Part 2, as promised. We were talking about the components of SQL Server. So far we hit “the big ones”: the database engine
sqlservr.exe, the data files (
mdf, ldf), and the agent
Thirdly, less of a “component” and more of a “tool-set”, the venerated SSMS – SQL Server Management Studio. (Formerly known as SQL Server Enterprise Manager, if you’ve been around for a long time.) SSMS is the “stock” application interface for SQL Server, the DBA’s basic swiss army knife – all of the essential functionality, a couple odd-ball modules here & there, and no “fluff”. It’s not the prettiest, nor the sexiest, but it gets the job done. It even has some basic monitoring capability; as an infrastructure person, you would most likely use it to check up on DB statuses, Agent Job runs, and perhaps the occasional “everything is slow!” panic moment by peeking at the Activity Monitor (right-click on a server instance).
SSMS is powerful, and with great power comes great responsibility. Your DBA should be practicing good security principles and granting limited access to all but the most trusted, experienced team members, because that top tier access,
sa for short), is literally capable of destroying the server (maybe not physically, but logically!). SSMS is a client-side application, primarily – meaning that yes, while you do “get it for free” when you install SQL Server on your server (at least, until SQL Server 2016, when they finally broke it out to a standalone installer, praise the gods), you should really install it on your own workstation and use it from there.
Key takeaway: ask your DBA to install SSMS on your workstation, IF it’s appropriate (and trust me, they will tell you if it’s not); often, there are better monitoring tools and infrastructure-focused apps that can “talk to” the SQL servers without needing you to dive down deep into SSMS-land. But, in a pinch, it helps to know a few basic things about what it can do.
Finally, and less commonly, we have a collection of supplemental services that work within and around those two main components to provide additional functionality and support for things like bulk data interchange, reporting, data warehousing, and scale-out options. Again, the curious reader can easily find more detailed info at his/her favorite reference sites, so I’ll define these briefly and move on. They all start with “SS”, which of course stands for SQL Server. So, here we go. SSIS – Integration Services – bulk data import/export, ETL (extract/transform/load), and similar tasks. SSRS – Reporting Services – lets us build & manage reports, and provides a basic no-frills web interface from which any business user can view said reports to which they’re granted access. SSAS – Analysis Services – data warehousing, cubes, “analytics” – basically, we’re filling up disk-space with pre-defined roll-ups and drill-downs of our data for faster reporting queries & data analysis. So as you can imagine, often those last two go hand-in-hand, in a mature environment that’s cognizant of its “business intelligence” (BI) needs. But that’s another topic way outside the scope of this post!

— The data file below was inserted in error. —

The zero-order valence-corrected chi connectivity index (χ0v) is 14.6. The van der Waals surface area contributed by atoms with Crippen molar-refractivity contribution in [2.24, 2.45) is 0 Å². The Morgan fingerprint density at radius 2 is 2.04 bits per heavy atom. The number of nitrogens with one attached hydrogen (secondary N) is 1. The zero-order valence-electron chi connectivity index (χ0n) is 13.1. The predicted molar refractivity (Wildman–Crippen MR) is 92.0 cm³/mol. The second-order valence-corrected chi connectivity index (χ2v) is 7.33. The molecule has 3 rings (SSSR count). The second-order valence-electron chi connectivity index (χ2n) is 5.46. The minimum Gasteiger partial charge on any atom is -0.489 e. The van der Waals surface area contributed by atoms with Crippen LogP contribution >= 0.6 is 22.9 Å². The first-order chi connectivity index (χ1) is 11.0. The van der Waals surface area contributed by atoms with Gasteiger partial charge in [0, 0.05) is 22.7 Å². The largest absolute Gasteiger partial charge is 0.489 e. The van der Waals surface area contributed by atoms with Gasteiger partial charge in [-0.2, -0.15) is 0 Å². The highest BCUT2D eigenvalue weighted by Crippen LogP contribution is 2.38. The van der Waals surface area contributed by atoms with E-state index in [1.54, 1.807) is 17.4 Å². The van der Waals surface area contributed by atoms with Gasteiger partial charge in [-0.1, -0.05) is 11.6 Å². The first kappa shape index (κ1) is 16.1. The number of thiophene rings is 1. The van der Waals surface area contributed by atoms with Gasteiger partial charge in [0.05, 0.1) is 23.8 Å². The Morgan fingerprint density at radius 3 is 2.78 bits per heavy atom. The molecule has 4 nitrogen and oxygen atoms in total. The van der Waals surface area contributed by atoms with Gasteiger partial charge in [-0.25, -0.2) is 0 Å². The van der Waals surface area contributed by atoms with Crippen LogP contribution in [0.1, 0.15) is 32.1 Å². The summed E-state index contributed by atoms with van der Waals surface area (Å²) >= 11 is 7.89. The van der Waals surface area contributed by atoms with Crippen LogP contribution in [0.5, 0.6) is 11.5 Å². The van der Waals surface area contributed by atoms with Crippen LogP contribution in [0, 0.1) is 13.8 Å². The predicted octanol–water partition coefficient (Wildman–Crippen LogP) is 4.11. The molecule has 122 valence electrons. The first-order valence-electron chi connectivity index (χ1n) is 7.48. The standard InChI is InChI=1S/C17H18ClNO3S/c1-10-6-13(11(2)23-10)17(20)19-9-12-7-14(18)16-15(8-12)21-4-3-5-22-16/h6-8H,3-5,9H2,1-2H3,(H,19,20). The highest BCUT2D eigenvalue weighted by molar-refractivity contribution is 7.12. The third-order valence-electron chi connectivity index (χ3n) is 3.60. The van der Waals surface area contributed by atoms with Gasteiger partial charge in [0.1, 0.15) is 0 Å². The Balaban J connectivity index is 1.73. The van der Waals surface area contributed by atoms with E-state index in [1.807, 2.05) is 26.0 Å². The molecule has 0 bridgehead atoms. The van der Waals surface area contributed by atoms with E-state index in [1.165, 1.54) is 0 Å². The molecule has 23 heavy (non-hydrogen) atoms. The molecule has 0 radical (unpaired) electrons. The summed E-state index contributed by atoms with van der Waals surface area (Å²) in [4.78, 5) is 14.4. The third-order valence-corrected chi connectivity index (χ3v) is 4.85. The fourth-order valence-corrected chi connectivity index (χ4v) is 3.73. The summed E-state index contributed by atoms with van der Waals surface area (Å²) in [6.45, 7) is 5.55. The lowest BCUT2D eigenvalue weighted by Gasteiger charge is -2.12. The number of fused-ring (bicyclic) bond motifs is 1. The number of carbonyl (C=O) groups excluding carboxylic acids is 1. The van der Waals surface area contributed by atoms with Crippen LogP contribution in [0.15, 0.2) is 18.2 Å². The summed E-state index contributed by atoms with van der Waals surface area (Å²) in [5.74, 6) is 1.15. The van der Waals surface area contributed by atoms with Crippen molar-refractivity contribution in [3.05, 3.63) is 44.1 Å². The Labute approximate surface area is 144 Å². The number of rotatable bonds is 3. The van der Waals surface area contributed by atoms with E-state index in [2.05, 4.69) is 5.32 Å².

Key takeaway: if any of those SS*S components are a part of your environment, monitor them at the service/process level, and, just like with the Agent, have a procedure in place to address incidents.
So what have we learned? A SQL server machine runs one (or more, but hopefully/usually just one!) instances of SQL Server. We should primarily be aware of the engine & agent service processes, the locations of the
ldf files, and the agent job schedules; and secondarily, if applicable, the other components (SS-whatever-S).
Oh, but wait! What about performance concerns?!? Glad you asked.
SQL Server EATS disk for breakfast, memory for lunch, and CPU for dinner. In that order.
So your dedicated SQL server machines better have FAST disks, LOTS of RAM, and a decently fast, multi-socket multi-core CPU. The disk speed helps keep transaction log throughput & data file read/write activity up-to-snuff, so
faster == better. Memory is for holding the “hottest” data for fastest access so it doesn’t always have to go to disk for everything, so
more == better. And CPU cores help it serve 100’s (or even 1000’s) of concurrent requests in a sane, efficient manner.
In reality, SQL Server performance is a huge topic; there are entire consulting companies dedicated to it, and tons of excellent blogs about it. You want a good DBA on your team who knows how to troubleshoot and address performance issues with your SQL servers. But when you’re tasked with helping spec-out a new physical box, or sizing a new VM, it doesn’t hurt to know what kind of demands you’ll need to meet.
Which brings us to our last key point…
Key takeaway: SQL Server is primarily a scale-UP technology, not scale-out. If you’re not OK with that, you might want to look into other DBMS’s.
That’s not to say you can’t scale-out with it; obviously, large corporations with mature ecosystems often have 100’s of instances in some resource-groups, but as I discussed earlier in What’s in a Name?, the applications which depend on those SQL servers are also architected with that scaling in mind, and it’s not like an “easy switch” you can make to an existing monolithic app.
Anyway, I hope this helps IT Helpdesk and SysAdmins/Engineers get a little more visibility into the SQL DBA’s world, and bit more understanding of how things work behind-the-scenes.
Thanks for reading, see you next time!